Leading from the Front: Transitioning from the Army to the Classroom
Posted October 6, 2014
By Sarah Staab
Sarah Staab is a West Point graduate, former U.S. Army Captain, and TFA-Nashville alumnus
Leaving the Army was an incredibly difficult decision, but when I was accepted as a 2012 Teach For America Corps Member, I knew I would be able to continue my service to the country in a meaningful, albeit different, way.
In retrospect, I had no idea what I was getting myself into – it turns out that teaching is one of the most challenging jobs I’ve ever taken on – but the lessons I learned in the military helped carry me through.
From the first day I started teaching at Institute in Mississippi, to my classroom in Nashville, right up to my current job as an Operations Manager for LEAD Public Schools, I’ve leaned heavily on my military experience to guide me. I’ve made more mistakes than I care to admit, but I’ve also learned some valuable lessons along the way.
I’d like to share how two of those lessons helped me as a teacher.
In the Army, I found that, without the trust and respect of my Soldiers and NCOs orders were just that – orders. When given orders, people tend to work towards a minimum standard, doing just enough to get the job done. I worked hard to build strong relationships with my Soldiers, with a foundation of trust and mutual respect.
Instead of giving orders, I could give guidance and empower my Soldiers to excel. My Soldiers knew, and I hope still know, how deeply I care about them. That trust gave us confidence in one another, and gave us each the power to succeed. As a result, the teams I was a part of completed work above and beyond expectations, and we took a great deal of pride in our missions and even our daily responsibilities.
The same rules apply in the classroom. While serving as a Teach For America-Nashville corps member, many of my students came into my room years behind where they needed to be. This had nothing to do with their inherent ability, and everything to do with the previous educational opportunities they had access to. Unfortunately, it is still too often the case that the zip code a child is born into determines the quality of education they receive.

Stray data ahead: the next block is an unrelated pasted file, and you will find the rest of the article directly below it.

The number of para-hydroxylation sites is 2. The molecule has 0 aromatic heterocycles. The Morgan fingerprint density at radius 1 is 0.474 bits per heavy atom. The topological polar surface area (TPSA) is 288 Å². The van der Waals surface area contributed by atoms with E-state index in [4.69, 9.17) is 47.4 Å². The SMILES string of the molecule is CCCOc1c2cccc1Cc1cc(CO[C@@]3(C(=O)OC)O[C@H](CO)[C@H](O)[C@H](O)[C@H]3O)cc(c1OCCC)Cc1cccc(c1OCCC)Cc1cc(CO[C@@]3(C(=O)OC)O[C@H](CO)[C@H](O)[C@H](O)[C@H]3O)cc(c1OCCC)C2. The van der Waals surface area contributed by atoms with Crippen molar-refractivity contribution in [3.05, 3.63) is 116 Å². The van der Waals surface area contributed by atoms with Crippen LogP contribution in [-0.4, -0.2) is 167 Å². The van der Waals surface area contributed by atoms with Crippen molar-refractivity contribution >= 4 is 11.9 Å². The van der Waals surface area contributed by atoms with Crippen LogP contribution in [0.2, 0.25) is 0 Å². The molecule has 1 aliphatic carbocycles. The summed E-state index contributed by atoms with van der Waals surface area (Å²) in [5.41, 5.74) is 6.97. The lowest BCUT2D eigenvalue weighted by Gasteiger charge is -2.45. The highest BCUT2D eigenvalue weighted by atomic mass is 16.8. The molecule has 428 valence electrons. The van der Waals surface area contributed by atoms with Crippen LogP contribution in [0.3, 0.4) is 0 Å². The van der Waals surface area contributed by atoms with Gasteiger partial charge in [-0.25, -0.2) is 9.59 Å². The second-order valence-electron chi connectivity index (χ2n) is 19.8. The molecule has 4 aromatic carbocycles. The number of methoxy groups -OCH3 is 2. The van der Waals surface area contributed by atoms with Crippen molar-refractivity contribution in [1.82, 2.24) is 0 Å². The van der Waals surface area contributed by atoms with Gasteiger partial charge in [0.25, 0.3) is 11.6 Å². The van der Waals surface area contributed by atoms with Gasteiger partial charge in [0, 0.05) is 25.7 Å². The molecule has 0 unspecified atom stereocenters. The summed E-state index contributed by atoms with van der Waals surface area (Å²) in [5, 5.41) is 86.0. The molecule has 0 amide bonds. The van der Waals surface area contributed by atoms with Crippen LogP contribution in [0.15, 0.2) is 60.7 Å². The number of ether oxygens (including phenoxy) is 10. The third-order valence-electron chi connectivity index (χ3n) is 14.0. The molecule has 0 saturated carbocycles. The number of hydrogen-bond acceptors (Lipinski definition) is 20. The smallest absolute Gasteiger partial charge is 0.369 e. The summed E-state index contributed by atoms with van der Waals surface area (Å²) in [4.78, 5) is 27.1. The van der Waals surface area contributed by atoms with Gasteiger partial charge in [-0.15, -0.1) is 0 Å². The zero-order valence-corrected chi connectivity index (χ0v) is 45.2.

As teachers, we worked hard to catch them up. And we also asked them to work harder than they ever had, read more, think more, and explore more. Without a strong relationship, it is unlikely that students would have listened to my requests to cite evidence, explain their thinking, or problem solve with partners. It takes a lot of time and effort, but when our students finally believe that we respect them, trust them, and have full confidence in their ability to succeed, they start to do amazing things – just like Soldiers, above and beyond our expectations.
Jasmin* was in my homeroom class, and I was her science teacher in fifth and sixth grade. At the beginning of my first year, I called her family almost every day to tell them the good, and the bad. Eventually, I wrote Jasmin a note explaining that no matter what she did, I would still believe in her and be there to help her. I tried to convey that I knew, behind her rough exterior, there was a bright and talented young lady, and that her bad behavior wasn’t fooling me. I told Jasmin, nothing she could do would change my mind.
Things didn’t change overnight, I had to follow through on my words with actions. But the next year my family shared Thanksgiving with her family. I don’t teach Jasmin anymore, but I regularly check on her grades, her behavior and remind her that I believe in her. I’m happy to report that thanks to the hard work of her family, our faculty and a few special people in the community, she continues to improve in all aspects of her life, and these days, seems to believe in herself almost as much as I do.
When kids know you care, they are willing to become the people you already know they are. And if they fail, and they will, there is great comfort in knowing that a person they trust will be there to pick them up again, a person they trust to help them start again, and a person they trust cheering them on (willing them even) as they continue to succeed in school and in life.